How To Get Involved with Enid Street Community Garden

The new worms getting ready to go in the worm farm.

The new worms getting ready to go in the worm farm.

As a community garden, we are open to all community input!  Every person has the potential to share great ideas, experience and advice, even if you have no experience in gardening.  If you’ve been thinking about getting involved with the community garden in Tweed, but you’re not quite sure where to start, or how things will run, here are a few ideas to consider.

  • Your involvement can be at any level, whether you’re vaguely interested, want to help out occasionally, have an active garden bed, or even offer some of your skills as a volunteer.  We have many people working on different levels of involvement according to the time they have available or their trade skills that they may have to offer.
  • There will be an annual membership fee of $20-30 to cover our Incorporated status, insurance and some marginal costs.
  • We will build a shed bank of tools for gardeners to use and share.
  •  An onsite compost pile has been created, plus a worm farm.
  • Once your plot is allocated you can grow how and what you wish, within sustainable ecological parameters.
  • If you wish to grow flowers, herbs, vegies or any combination it is entirely up you and / or  to the plot participants if you are sharing. The plot does need to be worked, cared and maintained; if you request, and are allocated, a plot and then don’t use or value it you may need to be asked to show cause.
  • We will aim to create a community atmosphere within the Garden group. By networking with other gardeners hopefully we can all learn, bumble along together, share the experience and work.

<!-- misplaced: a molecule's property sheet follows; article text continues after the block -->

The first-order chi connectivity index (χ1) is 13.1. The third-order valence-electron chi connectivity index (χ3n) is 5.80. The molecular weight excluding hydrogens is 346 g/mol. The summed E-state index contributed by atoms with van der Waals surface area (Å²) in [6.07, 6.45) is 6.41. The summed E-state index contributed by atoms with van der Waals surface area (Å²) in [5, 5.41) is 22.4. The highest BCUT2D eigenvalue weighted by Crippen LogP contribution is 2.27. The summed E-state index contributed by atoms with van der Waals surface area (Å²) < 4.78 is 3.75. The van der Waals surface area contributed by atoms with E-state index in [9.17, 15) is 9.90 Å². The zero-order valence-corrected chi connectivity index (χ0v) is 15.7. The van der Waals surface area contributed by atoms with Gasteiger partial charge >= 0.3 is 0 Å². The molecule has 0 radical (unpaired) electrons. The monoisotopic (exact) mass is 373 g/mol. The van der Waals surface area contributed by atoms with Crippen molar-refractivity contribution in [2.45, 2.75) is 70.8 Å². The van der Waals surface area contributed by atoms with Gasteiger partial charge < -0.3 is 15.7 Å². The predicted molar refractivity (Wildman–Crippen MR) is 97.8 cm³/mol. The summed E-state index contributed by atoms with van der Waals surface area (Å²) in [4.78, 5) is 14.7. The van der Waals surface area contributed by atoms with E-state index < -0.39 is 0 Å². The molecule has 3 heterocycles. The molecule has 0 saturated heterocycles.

• There is capacity for creative and novel types of gardens, a substantial  neighbouring wall could offer a challenge for inspirational vertical gardens; roof of sheds is available space also
  • Some may wish to try an aqua culture and water feature.
  • Those with restricted mobility are welcomed and we will aim to accommodate individual needs in planning the back section of the garden and or forming small groups to share plots.

For more information on ways you can get involved (at any level), email us at enidstreetcommunitygarden@gmail.com

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Enid Street Community Garden Makes the News!

View the full story on the ABC website here!  I’ve copied and pasted the photo and story below 🙂

Big team effort!

One woman’s passion and vision has sparked an innovative community garden scheme in Tweed Heads.

 While numerous community gardens have sprung up locally in the past few years, this one is unique.

The land for the Enid Street Community Garden is a private block rather than council land.

Coolangatta’s Kate Miller saw the need for a community garden in the Tweed area, but land is scarce.

So when an Enid Street house block in Tweed Heads came up for sale, she bought it with the view to allowing locals to use it.

Her plans for the block range from building garden beds to providing a space for beekeepers and supporting local school children.

Garden of plenty

One of the area’s few remaining hardwood Queenslander-style houses stands on the 973-square-metre block.